By Stan Friedman
HICKORY, NC (August 19, 2011) – With apologies to the writer of Ecclesiastes, “Of the making of books and articles about compassion, mercy, and justice, there is no end.” Yet most might as well be titled Ditto because their content varies little from one to another.
Evangelical Covenant Church minister Teena M. Stewart’s new release, Benevolence: Ministering to the Poor and Needy, is an anomaly. Although it begins with the theological and biblical rationale for benevolence ministry, much of the book offers what she calls “the nitty gritty” information on how churches can serve the needs of others.
In a promotional blurb, Leonard Sweet writes, “Ancient rabbis believed the world was based on three pillars: Scripture, worship, and benevolence. Finally a book on that forgotten third pillar that is practical, useful, and invaluable in giving your organization a benevolent bent.”
The book includes interviews with people involved in benevolence ministries across the country as well as “how-to” advice for developing benevolence teams and boards. Stewart also provides sample mission statements, guidelines, policies and procedures, resources, outreach ideas, promotional ideas, an appendix of benevolence resources, and chapter questions to help readers reflect on best practices.
Because the book focuses so much on the details of offering benevolence ministries, it is primarily intended for church leaders. But, it also can be used by individuals or for group studies, Stewart says.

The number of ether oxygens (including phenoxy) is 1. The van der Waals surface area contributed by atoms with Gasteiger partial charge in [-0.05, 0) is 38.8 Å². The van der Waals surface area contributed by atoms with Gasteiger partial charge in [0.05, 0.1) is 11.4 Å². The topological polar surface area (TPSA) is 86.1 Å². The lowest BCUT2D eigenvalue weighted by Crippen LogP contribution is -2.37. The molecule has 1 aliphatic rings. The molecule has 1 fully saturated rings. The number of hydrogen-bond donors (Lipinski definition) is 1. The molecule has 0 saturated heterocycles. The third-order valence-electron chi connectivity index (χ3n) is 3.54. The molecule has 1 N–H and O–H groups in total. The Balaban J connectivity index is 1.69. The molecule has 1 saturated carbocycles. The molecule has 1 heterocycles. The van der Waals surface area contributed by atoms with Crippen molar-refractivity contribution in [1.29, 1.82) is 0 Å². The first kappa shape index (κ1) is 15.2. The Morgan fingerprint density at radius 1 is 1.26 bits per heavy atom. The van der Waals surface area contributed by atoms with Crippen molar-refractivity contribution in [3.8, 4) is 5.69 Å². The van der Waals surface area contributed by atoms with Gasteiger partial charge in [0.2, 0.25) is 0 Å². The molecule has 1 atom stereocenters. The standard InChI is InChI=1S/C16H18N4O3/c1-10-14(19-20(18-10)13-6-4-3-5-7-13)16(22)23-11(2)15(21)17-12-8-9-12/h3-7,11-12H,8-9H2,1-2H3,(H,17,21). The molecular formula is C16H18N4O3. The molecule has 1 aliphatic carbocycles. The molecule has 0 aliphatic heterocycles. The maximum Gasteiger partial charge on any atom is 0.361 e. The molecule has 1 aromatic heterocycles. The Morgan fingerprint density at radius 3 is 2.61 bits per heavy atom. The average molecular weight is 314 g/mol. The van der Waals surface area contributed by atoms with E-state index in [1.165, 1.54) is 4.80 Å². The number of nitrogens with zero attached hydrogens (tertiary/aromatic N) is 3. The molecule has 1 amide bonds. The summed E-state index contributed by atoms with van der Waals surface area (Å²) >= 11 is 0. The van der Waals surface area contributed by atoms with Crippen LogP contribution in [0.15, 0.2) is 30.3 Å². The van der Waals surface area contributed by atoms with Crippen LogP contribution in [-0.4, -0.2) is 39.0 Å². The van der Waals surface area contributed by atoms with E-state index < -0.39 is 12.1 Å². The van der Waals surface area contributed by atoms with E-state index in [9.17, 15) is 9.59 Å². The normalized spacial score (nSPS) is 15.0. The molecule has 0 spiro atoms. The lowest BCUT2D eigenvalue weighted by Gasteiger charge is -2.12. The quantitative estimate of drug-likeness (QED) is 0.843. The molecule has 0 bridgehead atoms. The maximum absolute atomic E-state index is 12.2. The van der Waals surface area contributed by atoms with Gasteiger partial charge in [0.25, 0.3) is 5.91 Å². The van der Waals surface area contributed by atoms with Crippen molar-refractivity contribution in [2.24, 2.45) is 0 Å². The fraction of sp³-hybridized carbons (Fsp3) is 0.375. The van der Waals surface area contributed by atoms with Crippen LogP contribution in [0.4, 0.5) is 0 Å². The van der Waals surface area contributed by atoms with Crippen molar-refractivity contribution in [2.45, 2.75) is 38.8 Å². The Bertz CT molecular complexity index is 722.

Stewart draws on her experience working at Northgate Christian Fellowship in the Bay area of San Francisco, California, as well as at the Safe Harbor Rescue Mission in Hickory, where she also is co-pastor of Java Journey, a Covenant church plant.
Stewart had finished the book several years ago while at Northgate, but publication was delayed. In the meantime, she and her husband, Jeff, moved to Hickory to start Java Journey. That was when she also started working at the rescue mission.
That experience has given her deeper insight into the needs of people needing assistance, who they are, as well as how to help them. What she has learned was incorporated into the book.
People want to help with benevolence ministries, but they frequently don’t know how or they don’t ask whether their actions will truly help those in need, says Stewart. As a result, the ministry may do little to lift a person above their circumstances and may even continue an unhealthy cycle.
For example, she says, “The biggest mistake churches make is when someone comes in and has a financial need and then just gives them the money. A lot of times the solution isn’t to just give money.”
Instead, churches should establish a system of tracking people who come to them for assistance and asking those seeking help how they wound up in their situation. The process is nonjudgmental but necessary if the church is to help people try to improve their lives as well as use the congregation’s funds wisely, Stewart says.
The book is filled with examples of ways in which churches have started or improved their benevolence ministries. She writes of churches that created an online list through which subscribers can learn of needs and volunteer opportunities. There have been times when someone posted they had an appliance, furniture or clothing to donate, and someone quickly replied that they knew of someone who needed the items.
Click here to purchase the book.
For a previous Covenant News Service story on Java Journey, click here.